With the global dispersion of people and commerce beginning in the 1600s, mail has regularly been transported outside continental boundaries by ocean-going ships. In the 1600s and 1700s, European colonial holdings in the Americas depended on the transatlantic voyages of privately-owned ships that carried mail—ship letters—along with travelers and commodities. The reliance on private ships continued until the mid-1700s in the North Atlantic, despite, for instance, attempts by the British Post Office to establish a contracted mail fleet (packet fleet). A similar scenario existed for transpacific mail, although the dependency on private ships lasted until the 1870s.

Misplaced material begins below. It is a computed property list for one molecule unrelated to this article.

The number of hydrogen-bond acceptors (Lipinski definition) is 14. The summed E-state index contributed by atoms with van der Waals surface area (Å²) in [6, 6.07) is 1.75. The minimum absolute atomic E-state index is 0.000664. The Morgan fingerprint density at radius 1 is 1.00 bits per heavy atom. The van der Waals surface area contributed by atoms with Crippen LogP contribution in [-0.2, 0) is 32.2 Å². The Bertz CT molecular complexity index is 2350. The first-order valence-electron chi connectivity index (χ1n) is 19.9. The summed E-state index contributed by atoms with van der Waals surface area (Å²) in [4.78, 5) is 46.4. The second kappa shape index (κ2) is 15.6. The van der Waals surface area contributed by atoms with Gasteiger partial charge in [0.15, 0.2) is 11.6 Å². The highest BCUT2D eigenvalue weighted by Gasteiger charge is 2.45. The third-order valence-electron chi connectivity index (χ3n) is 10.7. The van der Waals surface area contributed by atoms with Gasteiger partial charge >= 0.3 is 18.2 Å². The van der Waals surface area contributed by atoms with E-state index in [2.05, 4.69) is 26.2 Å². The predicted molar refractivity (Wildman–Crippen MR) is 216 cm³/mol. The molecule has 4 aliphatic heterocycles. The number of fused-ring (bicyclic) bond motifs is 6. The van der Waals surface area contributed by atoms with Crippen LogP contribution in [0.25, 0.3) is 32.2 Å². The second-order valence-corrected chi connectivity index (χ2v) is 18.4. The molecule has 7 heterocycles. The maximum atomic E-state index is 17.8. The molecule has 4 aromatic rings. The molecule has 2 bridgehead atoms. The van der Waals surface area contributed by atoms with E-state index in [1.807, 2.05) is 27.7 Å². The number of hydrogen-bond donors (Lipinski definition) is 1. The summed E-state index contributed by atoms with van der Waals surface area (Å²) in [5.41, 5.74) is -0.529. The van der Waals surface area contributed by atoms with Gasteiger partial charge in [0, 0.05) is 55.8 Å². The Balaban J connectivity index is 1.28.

As governments sought control over the mail and the revenue it generated, they signed contracts with fleets to carry official and private mail on regular schedules between prescribed destinations. Eventually they rescinded the subsidies, replacing them with guarantees of the sea or sea and inland postage fees for the actual mail carried. Most vessels plying these routes failed financially under these constraints.